Sunday, November 29, 2009

WGC to CRTC: Please look at the man behind the curtain...

Noting that money spent by broadcasters, both in total and as a percentage of Advertising revenue, on Canadian programming has decreased on a fairly regular basis (from $75M to $54M), since the CRTC decision in 1999 to remove expenditure requirements while money spent on US shows has nearly doubled (from $285M to $490M), The Writers Guild of Canada joins me in pointing out the obvious:
Should the current trend continue high-quality Canadian dramas will disappear from the air. CTV, Global, Rogers and the smaller conventional broadcasters would cease to be distinguishable from U.S. broadcasters and hence would no longer have a reason to exist.
So, they've provided their own set of guidelines they'd like the CRTC to enforce (from the document above), the baseline being:
A Canadian programming CPE for all conventional services owned by a corporate group, to be set at possibly 35% of gross revenues.
which would then be divided amongst Drama, Docs, and Children's Programming and include any "new" sources of revenue in a effort to prevent the sudden development of things like Internet distribution from stepping in and being abused because they're not specifically stated in the agreement. The immediate question raised by this suggestion is: how easy is it for accountants to cook gross revenues on the books when one considers the tendency for things in the entertainment industry to never show profit?*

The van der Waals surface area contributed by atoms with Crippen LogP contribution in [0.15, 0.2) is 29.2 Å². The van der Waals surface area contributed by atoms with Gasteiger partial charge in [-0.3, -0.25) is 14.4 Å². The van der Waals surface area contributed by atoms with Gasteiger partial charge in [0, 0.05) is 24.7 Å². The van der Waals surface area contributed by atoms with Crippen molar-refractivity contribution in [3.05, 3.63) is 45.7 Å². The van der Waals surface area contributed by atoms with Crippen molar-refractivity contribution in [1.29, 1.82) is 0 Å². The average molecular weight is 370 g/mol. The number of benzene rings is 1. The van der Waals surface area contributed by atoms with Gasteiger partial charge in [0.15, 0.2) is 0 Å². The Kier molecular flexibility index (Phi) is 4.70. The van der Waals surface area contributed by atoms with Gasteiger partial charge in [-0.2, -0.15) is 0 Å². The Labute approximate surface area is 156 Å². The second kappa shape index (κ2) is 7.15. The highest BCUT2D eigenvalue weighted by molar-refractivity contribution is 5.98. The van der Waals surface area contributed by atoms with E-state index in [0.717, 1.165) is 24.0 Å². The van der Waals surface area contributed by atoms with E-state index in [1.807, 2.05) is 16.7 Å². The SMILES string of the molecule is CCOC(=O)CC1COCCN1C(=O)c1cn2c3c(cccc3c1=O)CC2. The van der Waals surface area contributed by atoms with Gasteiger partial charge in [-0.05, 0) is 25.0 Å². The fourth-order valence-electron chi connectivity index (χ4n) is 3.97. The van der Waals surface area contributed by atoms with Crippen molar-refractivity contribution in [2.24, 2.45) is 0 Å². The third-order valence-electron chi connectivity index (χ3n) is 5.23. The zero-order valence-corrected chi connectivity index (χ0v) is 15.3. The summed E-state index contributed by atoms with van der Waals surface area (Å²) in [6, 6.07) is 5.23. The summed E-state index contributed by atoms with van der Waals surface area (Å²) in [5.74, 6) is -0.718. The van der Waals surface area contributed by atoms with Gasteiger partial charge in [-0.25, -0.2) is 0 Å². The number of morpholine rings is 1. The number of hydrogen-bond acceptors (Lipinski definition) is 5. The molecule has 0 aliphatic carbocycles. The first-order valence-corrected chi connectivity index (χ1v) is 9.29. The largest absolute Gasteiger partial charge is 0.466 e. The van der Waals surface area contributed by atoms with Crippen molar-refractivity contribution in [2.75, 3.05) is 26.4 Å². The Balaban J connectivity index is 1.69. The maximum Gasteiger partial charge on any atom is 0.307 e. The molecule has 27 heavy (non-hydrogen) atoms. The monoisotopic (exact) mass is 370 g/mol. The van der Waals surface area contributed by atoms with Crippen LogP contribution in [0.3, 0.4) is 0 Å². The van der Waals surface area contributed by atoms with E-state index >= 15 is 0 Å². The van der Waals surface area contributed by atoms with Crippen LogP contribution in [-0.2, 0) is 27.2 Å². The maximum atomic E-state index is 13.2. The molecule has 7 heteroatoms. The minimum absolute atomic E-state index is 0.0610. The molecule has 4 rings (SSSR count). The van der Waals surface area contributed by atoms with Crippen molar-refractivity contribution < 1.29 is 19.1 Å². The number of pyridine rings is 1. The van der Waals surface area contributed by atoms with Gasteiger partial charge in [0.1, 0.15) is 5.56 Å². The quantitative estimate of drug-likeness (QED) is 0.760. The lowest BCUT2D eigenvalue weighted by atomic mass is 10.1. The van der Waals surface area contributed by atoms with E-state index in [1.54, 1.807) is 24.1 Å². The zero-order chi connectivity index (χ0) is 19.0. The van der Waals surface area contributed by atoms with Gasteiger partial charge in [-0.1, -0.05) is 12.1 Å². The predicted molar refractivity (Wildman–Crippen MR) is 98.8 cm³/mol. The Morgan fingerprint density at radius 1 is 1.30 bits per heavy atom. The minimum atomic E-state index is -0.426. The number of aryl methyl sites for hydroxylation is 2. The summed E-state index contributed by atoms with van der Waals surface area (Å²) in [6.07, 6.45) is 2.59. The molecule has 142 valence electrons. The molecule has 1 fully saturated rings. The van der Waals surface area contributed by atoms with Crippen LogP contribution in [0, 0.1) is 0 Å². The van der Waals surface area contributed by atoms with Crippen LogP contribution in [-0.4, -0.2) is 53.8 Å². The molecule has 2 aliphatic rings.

The other main suggestion is:
Mandatory exhibition of all drama and documentaries produced under the framework at least once on conventional stations in the group between 8pm and 11pm, Sunday to Friday, within two years of availability. Mandatory exhibition of all children‟s programming produced under the framework at least once on conventional stations in the group at an age appropriate time within two years of availability.
to prevent the current practice of broadcasters purchasing shows just to prevent other networks from showing them.

More detail, including a rather detailed history of the networks whining and the CRTC behaving like all good committees and simply continuing to ask for input, at the link.

* One of the better examples of this from recent history is Peter Jackson's fight with New Line over his share of the "profits" from the Lord Of the Rings trilogy of films - a series of films which are estimated to have cost ~$300M to make and grossed over $1B at US theatres before DVD, ancillary, and foreign revenue was added in.

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